React Components rendered twice — any way to fix this?

Many developer have implemented a similar functional component and have seen this behavior. Some have even opened a bug report in the official React repository.

The reason why this happens is an intentional feature of the React.StrictMode. It only happens in development mode and should help to find accidental side effects in the render phase.

Let’s find out if there is a way to avoid this problem by trying different implementations.

A) Functional Component with useState

function App() {
const [click, setClick] = React.useState(0);
console.log('I render 😡', click);
return (
<button onClick={() => setClick(click => click + 1)}>
Clicks: {click}

if you used create-react-app and run your app with yarn start you will see the following output in the browser console:

I render 😡 0
I render 😡 0

if you click the button once, another two lines will be appended to the log:

I render 😡 1
I render 😡 1

The reason for this is the React.StrictMode wrapper in the index.js file:

<App />

Removing the wrapper <React.StrictMode> will solve the problem in development mode. The same is true, if you build the app for production with yarn build && npx serve -p 3001 build

I render 😡 0
I render 😡 1

B) Functional Component with useReduce

I replaced useState with useReduce and the result was the same:

function App() {
const [clicks, dispatch] = React.useReducer((state, action) => {
switch (action.type) {
case 'click':
return state + 1;
throw new Error()
}, 0)
console.log('I render 😡', clicks);
return (
<div >
<button onClick={()=>dispatch({type:'click'})}>
Clicks: {clicks}

Browser console:

I render 😡 0
I render 😡 0
I render 😡 1
I render 😡 1

C) Class Component

Switching to Class Comonents is no difference - you will see the effect even without any state management:

class App extends React.Component {
render() {
console.log('I render 😡');
return null;

What is happening behind the scenes?

The main reason is React.StrictMode which was introduced in version 16.3.0. Back then it only could be used for class components. With the release of 16.8.0 it is also applied for hooks.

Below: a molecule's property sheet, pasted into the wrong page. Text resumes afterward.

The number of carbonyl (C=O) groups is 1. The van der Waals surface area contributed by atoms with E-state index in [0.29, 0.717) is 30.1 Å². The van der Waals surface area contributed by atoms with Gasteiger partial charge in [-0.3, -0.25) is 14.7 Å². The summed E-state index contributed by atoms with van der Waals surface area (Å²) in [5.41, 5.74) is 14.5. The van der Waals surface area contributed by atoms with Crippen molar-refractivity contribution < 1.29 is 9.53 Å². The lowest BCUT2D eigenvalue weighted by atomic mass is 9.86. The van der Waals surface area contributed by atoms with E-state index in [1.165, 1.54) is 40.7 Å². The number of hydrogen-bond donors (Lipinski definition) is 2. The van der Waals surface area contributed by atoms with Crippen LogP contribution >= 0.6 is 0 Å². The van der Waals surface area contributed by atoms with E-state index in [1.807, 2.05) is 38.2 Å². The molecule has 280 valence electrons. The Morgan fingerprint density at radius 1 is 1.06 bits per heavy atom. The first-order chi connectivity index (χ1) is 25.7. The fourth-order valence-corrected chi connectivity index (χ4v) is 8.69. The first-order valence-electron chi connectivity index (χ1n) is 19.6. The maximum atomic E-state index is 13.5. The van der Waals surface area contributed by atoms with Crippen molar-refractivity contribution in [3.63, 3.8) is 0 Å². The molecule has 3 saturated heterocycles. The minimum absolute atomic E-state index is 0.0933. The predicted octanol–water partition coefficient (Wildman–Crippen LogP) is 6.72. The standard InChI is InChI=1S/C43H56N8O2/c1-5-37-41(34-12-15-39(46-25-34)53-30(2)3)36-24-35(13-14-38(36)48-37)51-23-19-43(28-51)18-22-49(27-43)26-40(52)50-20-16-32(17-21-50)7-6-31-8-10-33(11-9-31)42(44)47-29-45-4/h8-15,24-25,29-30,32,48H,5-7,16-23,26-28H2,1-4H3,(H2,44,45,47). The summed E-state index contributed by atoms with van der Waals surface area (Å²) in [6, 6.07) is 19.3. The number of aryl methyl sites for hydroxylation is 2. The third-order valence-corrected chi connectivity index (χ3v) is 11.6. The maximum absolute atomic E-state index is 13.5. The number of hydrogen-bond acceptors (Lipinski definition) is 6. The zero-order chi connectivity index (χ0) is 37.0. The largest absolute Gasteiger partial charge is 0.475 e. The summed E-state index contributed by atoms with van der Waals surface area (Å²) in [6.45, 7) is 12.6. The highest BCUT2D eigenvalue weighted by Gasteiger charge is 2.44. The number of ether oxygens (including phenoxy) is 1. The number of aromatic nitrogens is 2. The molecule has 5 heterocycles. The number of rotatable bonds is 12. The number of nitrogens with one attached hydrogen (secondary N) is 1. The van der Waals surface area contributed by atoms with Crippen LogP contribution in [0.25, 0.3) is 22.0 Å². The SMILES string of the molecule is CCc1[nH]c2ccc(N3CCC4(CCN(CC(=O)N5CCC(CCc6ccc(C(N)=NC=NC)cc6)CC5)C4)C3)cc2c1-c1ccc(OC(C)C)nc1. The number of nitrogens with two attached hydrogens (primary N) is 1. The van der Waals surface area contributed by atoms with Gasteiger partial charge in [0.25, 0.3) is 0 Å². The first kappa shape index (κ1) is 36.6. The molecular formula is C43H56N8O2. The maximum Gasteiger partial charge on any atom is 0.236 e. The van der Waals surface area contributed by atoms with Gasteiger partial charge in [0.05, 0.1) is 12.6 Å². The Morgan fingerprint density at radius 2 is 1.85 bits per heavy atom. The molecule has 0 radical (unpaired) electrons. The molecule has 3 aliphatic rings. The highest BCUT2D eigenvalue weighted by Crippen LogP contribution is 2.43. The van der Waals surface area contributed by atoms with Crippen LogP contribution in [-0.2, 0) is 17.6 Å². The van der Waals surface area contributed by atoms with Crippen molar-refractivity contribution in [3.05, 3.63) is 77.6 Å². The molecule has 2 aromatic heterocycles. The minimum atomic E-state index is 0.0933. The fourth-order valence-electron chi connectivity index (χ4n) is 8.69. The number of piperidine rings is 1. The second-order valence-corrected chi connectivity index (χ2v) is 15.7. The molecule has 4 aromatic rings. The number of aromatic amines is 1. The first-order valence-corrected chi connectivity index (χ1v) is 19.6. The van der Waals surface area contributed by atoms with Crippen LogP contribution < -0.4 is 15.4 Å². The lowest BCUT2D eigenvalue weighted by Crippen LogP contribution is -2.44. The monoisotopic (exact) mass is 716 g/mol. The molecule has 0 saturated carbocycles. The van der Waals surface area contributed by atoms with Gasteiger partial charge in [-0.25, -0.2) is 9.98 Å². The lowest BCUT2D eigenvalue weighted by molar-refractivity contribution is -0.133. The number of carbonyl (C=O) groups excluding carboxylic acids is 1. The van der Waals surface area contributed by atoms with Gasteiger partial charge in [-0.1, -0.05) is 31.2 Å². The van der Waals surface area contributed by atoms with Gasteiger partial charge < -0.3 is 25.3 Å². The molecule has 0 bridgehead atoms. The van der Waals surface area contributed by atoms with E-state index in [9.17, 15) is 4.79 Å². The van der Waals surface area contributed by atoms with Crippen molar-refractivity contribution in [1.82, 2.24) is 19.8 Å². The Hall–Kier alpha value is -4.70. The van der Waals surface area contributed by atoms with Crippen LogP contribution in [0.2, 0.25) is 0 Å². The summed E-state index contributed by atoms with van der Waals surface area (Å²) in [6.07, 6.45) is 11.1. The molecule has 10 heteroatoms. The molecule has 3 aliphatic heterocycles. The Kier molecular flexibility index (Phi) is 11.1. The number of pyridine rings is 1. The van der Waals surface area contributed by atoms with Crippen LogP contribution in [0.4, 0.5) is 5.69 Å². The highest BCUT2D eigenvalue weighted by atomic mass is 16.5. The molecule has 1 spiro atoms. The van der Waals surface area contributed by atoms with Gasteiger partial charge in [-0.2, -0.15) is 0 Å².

StrictMode is a tool for highlighting potential problems in an application. Like Fragment, StrictMode does not render any visible UI. It activates additional checks and warnings for its descendants. ‒ official React Documentation

React.StrictMode currently helps you with:

In most cases it will throw an error message into the browser console log. It fails to automatically detect render side effects as they often can be non-deterministic behavior.

To detect side effects the following functions are invoked twice:

  • Class component constructor, render, and shouldComponentUpdate methods
  • Class component static getDerivedStateFromProps method
  • Function component bodies
  • State updater functions
  • Functions passed to useState, useMemo, or useReducer (any Hook)

Why should I use React.StrictMode?

React will soon provide a new Concurrent Mode which will break render work into multiple parts. Pausing and resuming the work between this parts should avoid the blocking of the browsers main thread.

This means that the render phase could be invoked multiple times and should be a Pure Function without any side effects!

If you did not used React.StrictMode because you started in the early React days or have been annoyed by the double rendering of your components I hope that I was able to convince you to use it now to aviod any surprise when switching to concurrent mode in the near future.

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